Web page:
2015 has been a really tough year for investors. Just take a look at the events that happened:
- Jan-June: ECB conducts QE, China’s central bank cuts rates, Shanghai Composite Index soared 60%, US market also rose to an all-time high, oil recovers to $60.
- June-July: Greece defaults and fears of a GREXIT caused a market sell-down.
- August: Unexpected devaluation of the CNY caused the steepest one-day crash aka Black Monday (8.5%, Aug 24) for Chinese stocks and a 40% decline from its peak.
- Nov: Terrorist attacks on Paris and refugee crisis in Europe due to intensifying war in Syria
- Dec: Fed hikes interest rates for the first time in almost a decade; OPEC sends oil prices below $40
Investors that enjoyed the ride up in the first half of the year were slaughtered by the second half as the markets plunged. It’s amazing how bullish sentiments turn into bearish sentiments in such a short time.
Admittedly, I too, had also hoped that the markets would continue rallying. Why wouldn’t I? But, instead of giving me a bull rally, the market gave me a test(series of negative market events), and then a lesson that has helped me become a better investor. And yes, when it comes to investing and in life, the test often comes first before the lesson. So here’s what I’ve (re)learnt:
The Lesson: Focus on a company’s fundamentals, stay the course, and ignore the noise
As long-term investors, we should focus and worry more about the fundamentals of the companies we own rather than what is going on in the global economy. Since, stock price is a function of the company’s earnings power and valuations, that’s where we need to spend our time and effort in forecasting. Don’t bother predicting about where the general economy, interest rates, inflation rates, and etc will be headed to, nobody can do it consistently.
Once we have found a select group of undervalued stock and invested in them, the real challenge begins. In my personal investment journey, I found that successful investing is 20% skill and 80% temperament. Your ability to control your emotions (fear, greed, envy, etc) has more impact to your success as an investor than your ability to pick winning stocks. When vested, we must continue to stay the course and avoid the noise (news, opinions of friends and family, etc). For example, using only logic and hard facts in deciding whether to continue holding onto a stock or letting it go.
Real Life Example
I met up with a 19 year-old friend (lets call him Alex) recently for lunch. As usual, our conversation led to the financial markets and we both shared about how we handled the August market crash.
Alex started trading the US market a few weeks prior to the crash when the markets were still rallying. Even without any prior knowledge in investing, he was making around $100 a day by trading US stocks, on contra and the advice of his friends. $100 a day for a 19-year old is a big deal! Alex thought that it was easy trading/investing and that he was set for life. However, August 24 came and wiped his account clean, leaving him $6,000 in the red. After closing all his position and realising his losses, the counters he had sold spiked right back up. Emotionally depressed, Alex threw in the towel and gave up on investing.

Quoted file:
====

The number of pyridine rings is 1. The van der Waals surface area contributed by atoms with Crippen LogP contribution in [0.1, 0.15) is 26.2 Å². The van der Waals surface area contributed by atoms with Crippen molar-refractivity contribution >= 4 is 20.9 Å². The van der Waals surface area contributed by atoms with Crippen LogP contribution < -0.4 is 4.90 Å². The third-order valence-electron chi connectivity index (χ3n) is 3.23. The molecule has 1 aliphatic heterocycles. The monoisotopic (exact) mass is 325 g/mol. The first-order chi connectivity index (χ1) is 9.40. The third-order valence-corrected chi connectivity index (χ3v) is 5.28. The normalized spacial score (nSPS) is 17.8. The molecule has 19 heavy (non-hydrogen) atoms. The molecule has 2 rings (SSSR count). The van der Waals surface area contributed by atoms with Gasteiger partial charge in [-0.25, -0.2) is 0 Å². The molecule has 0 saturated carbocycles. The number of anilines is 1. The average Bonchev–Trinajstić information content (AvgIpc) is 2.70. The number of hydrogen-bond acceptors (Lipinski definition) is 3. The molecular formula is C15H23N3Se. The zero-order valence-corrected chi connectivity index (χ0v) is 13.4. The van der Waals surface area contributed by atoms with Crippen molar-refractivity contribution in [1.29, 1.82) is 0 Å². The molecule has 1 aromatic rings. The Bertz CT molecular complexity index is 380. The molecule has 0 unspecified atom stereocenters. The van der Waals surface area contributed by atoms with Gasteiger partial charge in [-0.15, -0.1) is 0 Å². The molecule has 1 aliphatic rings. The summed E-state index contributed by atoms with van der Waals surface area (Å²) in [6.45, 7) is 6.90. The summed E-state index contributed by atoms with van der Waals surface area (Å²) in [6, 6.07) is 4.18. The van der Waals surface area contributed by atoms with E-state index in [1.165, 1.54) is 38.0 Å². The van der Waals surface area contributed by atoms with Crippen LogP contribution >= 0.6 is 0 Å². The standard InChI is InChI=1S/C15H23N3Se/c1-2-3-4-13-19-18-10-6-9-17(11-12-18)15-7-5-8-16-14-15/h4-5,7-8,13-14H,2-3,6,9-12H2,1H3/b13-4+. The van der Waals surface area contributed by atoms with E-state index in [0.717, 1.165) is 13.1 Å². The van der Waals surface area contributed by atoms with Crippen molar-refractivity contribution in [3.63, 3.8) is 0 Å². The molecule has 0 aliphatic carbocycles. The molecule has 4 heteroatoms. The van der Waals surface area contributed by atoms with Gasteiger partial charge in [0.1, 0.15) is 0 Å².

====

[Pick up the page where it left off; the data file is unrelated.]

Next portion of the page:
Like Alex, I enjoyed the rally on the first half of the year. My portfolio was already up 27% by June. My annual growth target is 20% so I had already achieved it in half-time. I was ecstatic. Then August came…My portfolio took a massive hit, erasing almost all of the 24% gains that were made in the first half of the year. The 5-digit ‘loss’ made me emotionally depressed to be honest. I kept telling myself how I should have just cashed out in June and re-entered after the crash. But I remembered the old saying: “Time in the market is more important than timing the market“. Also upon further research, I realised that the companies I owned were still robust and were not affected by what was going on globally. So I stayed the course, avoided the noise, and did NOTHING. My counters eventually recovered.
At the close of the last trading day of 2015, my portfolio grew 24.79% for the year. The Straits Times Index was down 11.23% during the same period.
Here’s a CPFIS-OA Portfolio I manage for a partner:
In 2014, the CPF portfolio gained 6.03%. In 2015, it gained 40.54%. Funny thing is, the CPF portfolio was constructed to be more conservative vs my portfolio. For 2015, the CPF Portfolio outperformed my portfolio by almost a factor of 2! Nevertheless, a pleasant surprise is always welcomed!
In 2015, the assets/portfolios I managed grew 67%, from $120,000 to $200,000.
Despite all these market downturns, 2015 was a fruitful year. I can’t wait to find out what 2016 has in store for me!
Last but not least, to our readers, thank you so much for your unwavering support since TLS’ inception in December and we hope that the articles we write continues to add value to your life!
Wishing all of you here a financially prosperous new year!
Keep on snowballing!